• interaction in remote big group meetings might be jeopardized when there are no rules for turn-taking – who speaks and most importantly, how can you make sure that everyone in the virtual room is encouraged to and actually speaks up. Hence, in this situation we have two perspectives. One, the chaos created in case of turn-taking and the second, emotional impact when people start feeling they are unable to say something in a meeting.

And these are just a couple of reasons mentioned in the research that you might start addressing.

Reinvent your meetings

It might look impossible and overwhelming. However, here are several ideas that can guide you in reinventing your meetings and fostering your company culture:

  • encourage small talk in the beginning of the meetings. Be genuine and curious about how your people are feeling. What’s happening in their lives? Maybe you’ve heard something about an event in their city. Maybe they just need to vent about something.
  • similar to the start of the meeting, it is important to have a clear closure of it. Draw conclusions on what was discussed and action items agreed. Announce 5 or 10 minutes before the meeting ends so that everyone has the mental space to wrap up the conversation outcomes.
  • have a clear, open and collaborative agenda – everyone should know what the meeting is about and how they can contribute.
  • make sure everyone in the meetings has a role – meeting fatigue is real. So be mindful of your people’s time.
  • practice and encourage from time to time video-off meetings. Of course, we miss each other and video calls are blessings for these times, but again, be mindful with your people. Not everyone has a good hair day daily (wink-wink).
  • create a ritual of meetings-free days. And as a leader, brag about it. Share with your people how great and productive it feels to have one day per week without any meetings scheduled.

Note to self: when organising in-office meetings while having several people unable to join physically, make sure they feel involved and seen. In these cases some companies introduced a good practice of attending a meeting individually from separate rooms, even while being in office. This practice is a good example of inclusion for colleagues who are working remotely.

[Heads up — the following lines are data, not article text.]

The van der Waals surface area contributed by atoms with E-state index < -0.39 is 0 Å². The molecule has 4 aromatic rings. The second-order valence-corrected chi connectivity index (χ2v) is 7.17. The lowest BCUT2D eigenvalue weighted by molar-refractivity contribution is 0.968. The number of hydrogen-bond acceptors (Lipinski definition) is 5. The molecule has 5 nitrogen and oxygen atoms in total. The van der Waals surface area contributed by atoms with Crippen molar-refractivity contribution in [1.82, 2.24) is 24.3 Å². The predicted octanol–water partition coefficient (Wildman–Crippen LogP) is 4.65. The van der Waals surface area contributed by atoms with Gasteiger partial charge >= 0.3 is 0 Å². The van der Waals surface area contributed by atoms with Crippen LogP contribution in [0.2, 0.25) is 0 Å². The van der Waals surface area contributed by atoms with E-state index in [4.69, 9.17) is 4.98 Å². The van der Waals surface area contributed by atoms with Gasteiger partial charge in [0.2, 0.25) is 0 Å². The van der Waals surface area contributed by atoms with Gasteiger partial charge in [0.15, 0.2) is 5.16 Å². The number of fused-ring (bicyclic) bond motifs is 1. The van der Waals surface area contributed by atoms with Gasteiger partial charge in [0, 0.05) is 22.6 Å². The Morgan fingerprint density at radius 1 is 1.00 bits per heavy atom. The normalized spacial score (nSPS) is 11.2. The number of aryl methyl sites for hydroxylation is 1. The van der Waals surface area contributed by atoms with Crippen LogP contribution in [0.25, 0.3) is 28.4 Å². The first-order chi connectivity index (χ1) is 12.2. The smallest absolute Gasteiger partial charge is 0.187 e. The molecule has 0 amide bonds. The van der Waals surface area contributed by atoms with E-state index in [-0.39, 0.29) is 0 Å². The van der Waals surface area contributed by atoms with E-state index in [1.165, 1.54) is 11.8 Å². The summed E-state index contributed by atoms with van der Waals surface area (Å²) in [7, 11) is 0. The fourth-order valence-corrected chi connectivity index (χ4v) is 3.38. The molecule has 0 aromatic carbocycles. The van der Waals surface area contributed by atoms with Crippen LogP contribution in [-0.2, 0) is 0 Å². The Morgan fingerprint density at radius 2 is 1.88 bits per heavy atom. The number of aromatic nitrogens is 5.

Culture in a hybrid world: belonging

We, people, are social creatures and one of our needs is to have a feeling of belonging and community. When people feel their values, principles and beliefs align with the company culture, they will thrive in performance and engagement. While the lack of it, will slightly make room for burnout and isolation, which sooner or later will negatively affect their performance.

Diversity, inclusion and belonging: Hire for traits, fostering culture-addition and making sure each new joiner brings something new, valuable to your culture. Of course, it comes with a cost. At first it will slow things down, communication will collide, more attention from you as a leader will be needed to master it. However, different opinions will bring different perspectives, increasing creativity and innovation.

Assess your team’s sentiment on belonging

Hence we arrived at the part we love the most – team culture and belonging assessments. Here are some questions you might ask in your next campaign to assess your team’s sentiment on belonging and inclusion:

  • I feel I can succeed in my work and team while being true to myself.
  • I feel free and comfortable to express my feelings and opinions with my team.
  • My team openly shares work-related information.
  • I feel I belong on my team.
  • My manager values my individuality and encourages differences in the way we view projects and work.

Once you assess how inclusive your teammates feel, draw conclusions. Then, brainstorm on improvements and implement them for a more inclusive and diverse environment where people feel safe and valued.

In conclusion, take this period as a new chapter, a new white board where you can draw and remake your culture. You can now decide how to reshape it and build a culture your people love and identify with.

Make smart, fast, and confident decisions with Nestor's skills-based talent management solutions

Make smart, fast, and confident decisions with Nestor's skills-based talent management solutions